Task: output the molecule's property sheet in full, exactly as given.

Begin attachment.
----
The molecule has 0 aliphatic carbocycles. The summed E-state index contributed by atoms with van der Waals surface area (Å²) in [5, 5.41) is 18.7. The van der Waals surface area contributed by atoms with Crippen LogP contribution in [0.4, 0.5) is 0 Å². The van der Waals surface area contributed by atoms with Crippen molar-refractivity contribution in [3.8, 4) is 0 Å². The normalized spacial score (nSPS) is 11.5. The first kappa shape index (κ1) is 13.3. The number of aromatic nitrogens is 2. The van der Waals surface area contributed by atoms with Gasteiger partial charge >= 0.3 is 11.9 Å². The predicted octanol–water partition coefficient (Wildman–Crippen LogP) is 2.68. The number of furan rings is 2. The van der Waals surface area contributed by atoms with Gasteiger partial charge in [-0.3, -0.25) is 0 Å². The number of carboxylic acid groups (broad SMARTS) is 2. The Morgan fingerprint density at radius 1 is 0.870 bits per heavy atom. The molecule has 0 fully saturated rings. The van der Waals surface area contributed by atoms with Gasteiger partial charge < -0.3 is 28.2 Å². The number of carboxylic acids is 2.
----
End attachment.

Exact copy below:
The molecule has 0 aliphatic carbocycles. The summed E-state index contributed by atoms with van der Waals surface area (Å²) in [5, 5.41) is 18.7. The van der Waals surface area contributed by atoms with Crippen LogP contribution in [0.4, 0.5) is 0 Å². The van der Waals surface area contributed by atoms with Crippen molar-refractivity contribution in [3.8, 4) is 0 Å². The normalized spacial score (nSPS) is 11.5. The first kappa shape index (κ1) is 13.3. The number of aromatic nitrogens is 2. The van der Waals surface area contributed by atoms with Gasteiger partial charge >= 0.3 is 11.9 Å². The predicted octanol–water partition coefficient (Wildman–Crippen LogP) is 2.68. The number of furan rings is 2. The van der Waals surface area contributed by atoms with Gasteiger partial charge in [-0.3, -0.25) is 0 Å². The number of carboxylic acid groups (broad SMARTS) is 2. The Morgan fingerprint density at radius 1 is 0.870 bits per heavy atom. The molecule has 0 fully saturated rings. The van der Waals surface area contributed by atoms with Gasteiger partial charge < -0.3 is 28.2 Å². The number of carboxylic acids is 2.